Thank you for wanting to learn more about the Black Perspectives Office. The BPO serves all Black students, staff and faculty at Concordia University and engages with all members of the Concordia community.
Here is an overview of our work and our values:
We work from an anti-racist, anti-colonial and anti-oppressive framework.
We are committed to our ever-growing practice of being inclusive and accessible to all, and we actively aim to oppose all forms of discrimination and oppression.
We facilitate bridging and connection with internal Concordia units, collaborate with local resources and programming, and incubate pilot initiatives that champion the perspectives, success, and wellness of our Black communities.
We work alongside the President's Task Force on Anti-Black Racism to address anti-Black systemic racism and ensure an inclusive university.
We make intentional efforts to foster relationships with local and international Black communities and universities.
We acknowledge systemic racism
We acknowledge that systemic racism exists within Canadian academia.
We commit to denouncing anti-Black racism within Concordia University.
We commit to educating students, faculty and staff about the legacies of the Transatlantic Slave Trade, anti-Black violence, and structural inequities that historically impacted, and contemporarily affect, Canadian universities.
We recognize the legacy of systemic racism that stems from Concordia’s Sir George Williams University in 1969.
We commit to continuing the work of Black students who were, and continue to be, at the forefront of demanding racial justice at Concordia University.
We support the movement for Black lives
The Black Perspectives Office, located on traditional Kanien’kehá:ka Nation Territory, stands in solidarity with, and will always be informed by, Black communities and activists in Canada and around the world who continuously fight against anti-Black interpersonal and systemic racism, violence, and oppression. We honour and stand with the Movement for Black Lives in the fight for Black liberation and justice.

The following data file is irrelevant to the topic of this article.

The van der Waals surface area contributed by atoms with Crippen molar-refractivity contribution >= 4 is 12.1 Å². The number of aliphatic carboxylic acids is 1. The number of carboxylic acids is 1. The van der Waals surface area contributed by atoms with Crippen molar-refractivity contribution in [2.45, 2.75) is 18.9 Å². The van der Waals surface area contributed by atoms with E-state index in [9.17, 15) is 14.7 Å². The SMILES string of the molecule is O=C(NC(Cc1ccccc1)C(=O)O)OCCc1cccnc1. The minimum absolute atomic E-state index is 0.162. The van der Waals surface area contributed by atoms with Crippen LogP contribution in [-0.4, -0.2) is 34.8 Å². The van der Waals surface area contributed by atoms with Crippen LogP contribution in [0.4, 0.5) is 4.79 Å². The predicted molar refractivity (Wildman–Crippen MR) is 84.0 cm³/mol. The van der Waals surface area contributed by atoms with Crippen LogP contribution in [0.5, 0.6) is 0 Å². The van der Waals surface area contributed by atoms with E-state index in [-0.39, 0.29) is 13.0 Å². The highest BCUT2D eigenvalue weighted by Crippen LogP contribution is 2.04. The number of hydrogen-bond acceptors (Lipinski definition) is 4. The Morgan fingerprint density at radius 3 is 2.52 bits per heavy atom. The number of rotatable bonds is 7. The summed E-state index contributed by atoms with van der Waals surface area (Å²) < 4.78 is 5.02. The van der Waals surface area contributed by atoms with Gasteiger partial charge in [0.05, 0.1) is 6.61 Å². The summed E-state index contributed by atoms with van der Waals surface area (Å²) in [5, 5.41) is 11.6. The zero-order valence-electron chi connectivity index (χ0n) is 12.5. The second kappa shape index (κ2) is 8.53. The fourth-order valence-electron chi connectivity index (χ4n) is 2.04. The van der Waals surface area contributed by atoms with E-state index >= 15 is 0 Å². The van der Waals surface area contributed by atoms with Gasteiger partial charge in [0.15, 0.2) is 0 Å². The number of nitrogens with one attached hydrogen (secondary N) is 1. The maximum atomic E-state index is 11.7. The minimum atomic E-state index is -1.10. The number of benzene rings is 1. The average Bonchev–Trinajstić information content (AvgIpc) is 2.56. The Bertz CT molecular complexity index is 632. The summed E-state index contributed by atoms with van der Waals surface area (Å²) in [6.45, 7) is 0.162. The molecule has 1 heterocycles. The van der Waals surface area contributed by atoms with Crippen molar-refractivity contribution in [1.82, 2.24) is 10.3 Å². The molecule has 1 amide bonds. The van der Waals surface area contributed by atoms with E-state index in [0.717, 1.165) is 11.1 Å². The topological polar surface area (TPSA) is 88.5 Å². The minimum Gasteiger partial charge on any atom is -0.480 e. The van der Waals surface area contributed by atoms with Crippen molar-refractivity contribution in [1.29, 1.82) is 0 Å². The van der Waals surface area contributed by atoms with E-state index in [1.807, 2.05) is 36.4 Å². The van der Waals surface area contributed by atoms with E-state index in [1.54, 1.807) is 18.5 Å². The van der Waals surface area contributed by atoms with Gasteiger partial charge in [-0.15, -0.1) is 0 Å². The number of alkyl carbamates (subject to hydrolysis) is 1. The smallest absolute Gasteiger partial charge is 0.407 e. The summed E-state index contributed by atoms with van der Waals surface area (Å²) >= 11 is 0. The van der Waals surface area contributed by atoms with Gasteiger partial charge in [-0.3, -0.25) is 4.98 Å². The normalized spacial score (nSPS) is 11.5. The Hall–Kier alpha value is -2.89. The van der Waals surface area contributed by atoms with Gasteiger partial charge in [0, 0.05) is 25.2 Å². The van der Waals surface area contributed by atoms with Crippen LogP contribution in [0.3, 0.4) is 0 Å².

Concordia University is located on unceded Indigenous lands. The Kanien’kehá:ka Nation is recognized as the custodians of the lands and waters on which we gather today. Tiohtiá:ke/ Montreal is historically known as a gathering place for many First Nations. Today, it is home to a diverse population of Indigenous and other peoples. We respect the continued connections with the past, present and future in our ongoing relationships with Indigenous and other peoples within the Montreal community.
Honouring Our Ancestors
We call upon our ancestors, remembering all who came before us. We honour you, our African ancestors, who paved the way for us in the diaspora and in the Mother Land, cradle of civilization, Mother Africa. Your bodies, blood, flesh and bones, then and now, nourish the earth and colour great and small, fresh and salted waters. African, Caribbean and Black people, no matter where in the world we are, share a common bond of courage, determination, indomitable spirit and greatness, and we acknowledge our differences and similarities embedded in the bloodlines of kings and queens, inventors, warriors and philosophers. Some of you endured the brutality of transatlantic enslavement, forced to give free labour, built nation states worldwide in bare backs and still manage to be victorious in achievements. We honour you today and call upon your wounded and triumphant spirits to share this space and bask in our glory of you — all our fore mothers, fathers, parents and relations.
We know that you fought alongside Indigenous peoples yesteryear for freedom, so we know that our liberation is tied to the liberation of Indigenous peoples across Turtle Island and the world. We cannot ever be liberated if our Indigenous relations remain in bondage under the tyranny of historical and modern colonialism. We will not let your toil and service to humanity and to Black peoples go in vain, so we carry on in your footsteps, reaching for higher heights, creating memories and deeper prints for those of us here now and babes unfertilized yet to come.
Written by Dr. Delores V. Mullings. Offered to the Inaugural Inter-Institutional Forum of the Scarborough Charter on Anti-Black Racism and Black Inclusion in Canadian Higher Education, May 2022, Vancouver, Canada